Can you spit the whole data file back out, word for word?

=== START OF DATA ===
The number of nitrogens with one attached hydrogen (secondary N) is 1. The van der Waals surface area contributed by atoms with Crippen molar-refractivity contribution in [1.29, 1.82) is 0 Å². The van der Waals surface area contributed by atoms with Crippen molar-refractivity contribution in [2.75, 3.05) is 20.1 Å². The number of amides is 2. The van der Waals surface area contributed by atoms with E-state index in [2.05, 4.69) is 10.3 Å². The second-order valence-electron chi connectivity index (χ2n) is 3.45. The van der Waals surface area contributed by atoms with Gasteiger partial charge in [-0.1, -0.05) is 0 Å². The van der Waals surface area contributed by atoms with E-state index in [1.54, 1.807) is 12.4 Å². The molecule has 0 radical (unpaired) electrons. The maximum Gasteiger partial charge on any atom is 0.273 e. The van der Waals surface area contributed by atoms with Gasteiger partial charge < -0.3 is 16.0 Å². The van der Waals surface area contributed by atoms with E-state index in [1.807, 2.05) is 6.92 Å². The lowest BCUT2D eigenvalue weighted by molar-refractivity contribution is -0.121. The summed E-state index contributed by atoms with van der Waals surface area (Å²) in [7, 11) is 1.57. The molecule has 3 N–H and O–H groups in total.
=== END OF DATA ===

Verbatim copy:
The number of nitrogens with one attached hydrogen (secondary N) is 1. The van der Waals surface area contributed by atoms with Crippen molar-refractivity contribution in [1.29, 1.82) is 0 Å². The van der Waals surface area contributed by atoms with Crippen molar-refractivity contribution in [2.75, 3.05) is 20.1 Å². The number of amides is 2. The van der Waals surface area contributed by atoms with E-state index in [2.05, 4.69) is 10.3 Å². The second-order valence-electron chi connectivity index (χ2n) is 3.45. The van der Waals surface area contributed by atoms with Gasteiger partial charge in [-0.1, -0.05) is 0 Å². The van der Waals surface area contributed by atoms with E-state index in [1.54, 1.807) is 12.4 Å². The molecule has 0 radical (unpaired) electrons. The maximum Gasteiger partial charge on any atom is 0.273 e. The van der Waals surface area contributed by atoms with Gasteiger partial charge < -0.3 is 16.0 Å². The van der Waals surface area contributed by atoms with E-state index in [1.807, 2.05) is 6.92 Å². The lowest BCUT2D eigenvalue weighted by molar-refractivity contribution is -0.121. The summed E-state index contributed by atoms with van der Waals surface area (Å²) in [7, 11) is 1.57. The molecule has 3 N–H and O–H groups in total.